Animal rights campaigners PETA appear to be struggling somewhat, judging from their decision to pursue the Katie Hopkins strategy of winning headlines by shocking. Fresh from their call for that dentist who shot a lion to be hanged for his crime, this week they declared war on the beloved icon of Skegness, the Jolly Fisherman (pictured in his full jollity to the right).
Branding the poor old fisherman as “violent”, they wrote to the Mayor demanding he be retired:
‘…PETA say Skegness has ‘a unique opportunity to reach millions of people with a message of compassion by replacing Jolly Fisherman mascot with one that does not evoke images of animals being impaled in the face or suffocated in giant ocean-destroying nets.”
Three cheers, then, for Matt Warman, the newly-elected Conservative MP for Boston and Skegness, who has returned fire in a letter to PETA:
Dear Ms Carr,
I took great interest in your letter to Mr Carl Macey, the Mayor of Skegness, regarding your proposal to retire the Jolly Fisherman.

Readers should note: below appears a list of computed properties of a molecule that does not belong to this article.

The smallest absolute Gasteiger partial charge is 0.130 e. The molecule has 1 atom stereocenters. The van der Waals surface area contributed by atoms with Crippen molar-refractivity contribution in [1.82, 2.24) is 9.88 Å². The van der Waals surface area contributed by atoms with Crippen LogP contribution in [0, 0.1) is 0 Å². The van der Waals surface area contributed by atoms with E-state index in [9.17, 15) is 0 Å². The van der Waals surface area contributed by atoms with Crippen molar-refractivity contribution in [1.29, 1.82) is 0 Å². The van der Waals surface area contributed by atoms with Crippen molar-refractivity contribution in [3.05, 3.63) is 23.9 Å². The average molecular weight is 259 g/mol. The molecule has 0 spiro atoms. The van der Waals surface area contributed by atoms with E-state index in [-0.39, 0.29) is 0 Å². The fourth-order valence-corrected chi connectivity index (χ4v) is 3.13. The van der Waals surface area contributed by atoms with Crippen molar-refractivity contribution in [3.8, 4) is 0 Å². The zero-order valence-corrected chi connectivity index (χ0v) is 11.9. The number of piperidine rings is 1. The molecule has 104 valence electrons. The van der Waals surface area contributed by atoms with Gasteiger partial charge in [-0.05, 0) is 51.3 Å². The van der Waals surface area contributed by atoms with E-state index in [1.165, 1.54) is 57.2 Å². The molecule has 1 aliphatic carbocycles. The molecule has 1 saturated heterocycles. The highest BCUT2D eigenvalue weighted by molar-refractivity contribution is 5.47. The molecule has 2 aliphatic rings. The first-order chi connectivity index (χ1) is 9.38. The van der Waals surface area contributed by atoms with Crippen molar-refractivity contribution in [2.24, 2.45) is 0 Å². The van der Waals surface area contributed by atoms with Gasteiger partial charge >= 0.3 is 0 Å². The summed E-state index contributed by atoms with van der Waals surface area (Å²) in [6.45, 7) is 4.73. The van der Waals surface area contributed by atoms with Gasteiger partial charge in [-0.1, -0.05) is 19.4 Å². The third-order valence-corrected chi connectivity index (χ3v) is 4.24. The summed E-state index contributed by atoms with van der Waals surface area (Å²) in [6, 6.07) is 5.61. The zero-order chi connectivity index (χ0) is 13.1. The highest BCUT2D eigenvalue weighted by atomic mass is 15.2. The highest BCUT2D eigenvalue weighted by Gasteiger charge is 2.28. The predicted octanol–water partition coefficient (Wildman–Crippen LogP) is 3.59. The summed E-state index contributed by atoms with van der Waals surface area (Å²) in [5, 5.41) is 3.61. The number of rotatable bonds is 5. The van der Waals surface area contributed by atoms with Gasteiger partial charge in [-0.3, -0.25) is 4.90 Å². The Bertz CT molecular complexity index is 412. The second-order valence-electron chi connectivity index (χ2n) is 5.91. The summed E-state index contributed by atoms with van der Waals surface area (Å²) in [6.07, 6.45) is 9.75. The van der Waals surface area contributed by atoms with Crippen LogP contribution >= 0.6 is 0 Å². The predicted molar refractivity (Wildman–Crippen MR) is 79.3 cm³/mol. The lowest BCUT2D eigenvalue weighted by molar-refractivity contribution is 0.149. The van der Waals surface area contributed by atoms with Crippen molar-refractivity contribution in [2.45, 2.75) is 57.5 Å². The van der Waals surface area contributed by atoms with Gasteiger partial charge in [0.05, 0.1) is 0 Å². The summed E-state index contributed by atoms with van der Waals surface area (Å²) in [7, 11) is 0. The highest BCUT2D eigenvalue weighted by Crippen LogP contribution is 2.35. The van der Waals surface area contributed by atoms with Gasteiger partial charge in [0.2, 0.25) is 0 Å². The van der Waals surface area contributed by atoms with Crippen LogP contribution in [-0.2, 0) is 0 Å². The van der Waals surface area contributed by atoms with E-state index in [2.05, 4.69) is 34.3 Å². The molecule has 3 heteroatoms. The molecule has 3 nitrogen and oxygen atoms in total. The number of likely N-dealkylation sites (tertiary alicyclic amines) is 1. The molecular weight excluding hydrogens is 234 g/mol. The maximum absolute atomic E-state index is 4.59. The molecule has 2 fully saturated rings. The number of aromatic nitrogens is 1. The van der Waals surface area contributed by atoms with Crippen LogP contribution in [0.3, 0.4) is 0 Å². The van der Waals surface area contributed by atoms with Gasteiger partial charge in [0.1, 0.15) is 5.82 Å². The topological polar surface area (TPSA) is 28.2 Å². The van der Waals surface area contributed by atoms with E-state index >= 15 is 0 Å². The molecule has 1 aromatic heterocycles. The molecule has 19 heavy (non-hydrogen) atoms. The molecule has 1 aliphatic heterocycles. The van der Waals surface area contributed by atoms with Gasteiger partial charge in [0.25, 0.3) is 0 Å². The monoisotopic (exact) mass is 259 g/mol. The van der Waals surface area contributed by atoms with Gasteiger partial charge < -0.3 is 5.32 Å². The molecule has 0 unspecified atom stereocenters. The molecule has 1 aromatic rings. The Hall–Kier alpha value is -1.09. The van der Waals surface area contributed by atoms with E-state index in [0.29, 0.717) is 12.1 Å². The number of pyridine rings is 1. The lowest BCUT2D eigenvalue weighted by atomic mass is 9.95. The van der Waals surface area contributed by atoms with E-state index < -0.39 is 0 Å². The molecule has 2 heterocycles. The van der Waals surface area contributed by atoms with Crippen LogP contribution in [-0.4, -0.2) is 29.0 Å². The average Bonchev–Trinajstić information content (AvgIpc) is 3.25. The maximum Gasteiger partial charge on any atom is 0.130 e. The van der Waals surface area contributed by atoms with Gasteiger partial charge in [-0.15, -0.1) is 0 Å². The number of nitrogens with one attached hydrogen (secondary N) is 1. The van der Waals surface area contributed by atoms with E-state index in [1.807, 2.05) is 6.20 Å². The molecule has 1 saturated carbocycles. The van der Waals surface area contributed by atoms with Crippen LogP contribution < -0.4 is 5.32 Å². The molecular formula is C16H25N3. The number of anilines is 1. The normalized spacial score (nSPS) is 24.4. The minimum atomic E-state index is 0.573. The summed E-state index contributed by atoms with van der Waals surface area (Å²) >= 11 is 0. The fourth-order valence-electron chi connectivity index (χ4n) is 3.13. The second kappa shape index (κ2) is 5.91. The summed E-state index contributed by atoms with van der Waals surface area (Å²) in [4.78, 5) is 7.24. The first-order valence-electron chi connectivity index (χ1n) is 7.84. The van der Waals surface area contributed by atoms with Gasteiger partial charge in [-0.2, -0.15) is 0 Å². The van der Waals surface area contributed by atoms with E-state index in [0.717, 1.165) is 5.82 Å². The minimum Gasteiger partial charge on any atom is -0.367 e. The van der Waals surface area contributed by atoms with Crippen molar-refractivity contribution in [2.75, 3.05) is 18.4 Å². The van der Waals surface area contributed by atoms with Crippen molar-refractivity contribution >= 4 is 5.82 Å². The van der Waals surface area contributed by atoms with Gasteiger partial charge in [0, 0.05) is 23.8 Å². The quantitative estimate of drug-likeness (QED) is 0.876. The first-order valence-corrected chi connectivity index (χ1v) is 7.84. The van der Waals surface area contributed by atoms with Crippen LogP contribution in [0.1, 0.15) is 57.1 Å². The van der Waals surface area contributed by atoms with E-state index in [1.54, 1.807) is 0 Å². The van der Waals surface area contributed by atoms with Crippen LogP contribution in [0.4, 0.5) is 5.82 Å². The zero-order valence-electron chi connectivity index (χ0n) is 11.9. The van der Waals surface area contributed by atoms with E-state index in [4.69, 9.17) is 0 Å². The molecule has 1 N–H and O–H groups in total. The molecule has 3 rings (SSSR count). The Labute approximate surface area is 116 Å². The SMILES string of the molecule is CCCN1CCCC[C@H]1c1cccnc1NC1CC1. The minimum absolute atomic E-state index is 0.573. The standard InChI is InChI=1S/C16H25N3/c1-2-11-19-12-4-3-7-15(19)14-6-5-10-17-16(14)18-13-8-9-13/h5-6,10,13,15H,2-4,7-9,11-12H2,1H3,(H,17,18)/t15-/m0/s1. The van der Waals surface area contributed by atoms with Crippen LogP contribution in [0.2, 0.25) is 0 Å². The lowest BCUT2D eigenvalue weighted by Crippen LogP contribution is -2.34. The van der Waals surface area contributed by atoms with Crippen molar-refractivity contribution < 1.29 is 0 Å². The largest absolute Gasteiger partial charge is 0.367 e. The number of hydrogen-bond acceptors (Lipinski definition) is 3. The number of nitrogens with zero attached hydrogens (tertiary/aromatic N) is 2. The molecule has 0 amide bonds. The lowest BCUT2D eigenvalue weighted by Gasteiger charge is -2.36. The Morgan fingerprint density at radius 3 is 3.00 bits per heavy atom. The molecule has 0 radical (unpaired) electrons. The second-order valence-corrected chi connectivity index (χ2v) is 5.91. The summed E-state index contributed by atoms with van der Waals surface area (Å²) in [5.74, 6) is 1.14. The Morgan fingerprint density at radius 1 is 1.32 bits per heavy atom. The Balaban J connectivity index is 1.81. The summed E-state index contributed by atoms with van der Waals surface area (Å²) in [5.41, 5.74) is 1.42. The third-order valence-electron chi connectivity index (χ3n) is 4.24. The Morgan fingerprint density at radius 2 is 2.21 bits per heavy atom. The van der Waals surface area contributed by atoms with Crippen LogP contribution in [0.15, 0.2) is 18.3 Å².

The Jolly Fisherman has been a large part of the lives of the people of Skegness and the millions of visitors for 107 years. While we all must retire at some point in our lives, I don’t believe that time has come for him just yet. The Jolly Fisherman is a hardworking mascot of Skegness; not many people have the stamina to remain in the skipping position for over 100 years without moving a muscle. Jolly is, and will be for many more years to come, an icon of the South Lincolnshire coast and seaside resorts.
I find your flippant suggestion to “let fish have their time in the sun” rather alarming. Fish, I’m led to believe, prefer to remain in water, but your suggested logo and mascot for Skegness depicts a fish out of water. I’m no expert, but I’m surprised to hear PETA thinks this is ethical treatment of animals.
Cod, Dab, and Bass, meanwhile, can all be caught off the coast of Skegness. Indeed many locals and tourists like to catch them for their dinner. Cod, Dab and Bass caught in our area of the sea are all considered sustainable fish according to information from the Marine Conservation Society. Your suggestion of using Plaice as the mascot for Skegness is inaccurate.
Anyone is always welcome to campaign or suggest improvements for the town. I am sure that the people of Skegness and our visitors will join me in looking forward to suggestions that show a rather greater familiarity with the history, culture and community of our fine seaside town.
Matt Warman MP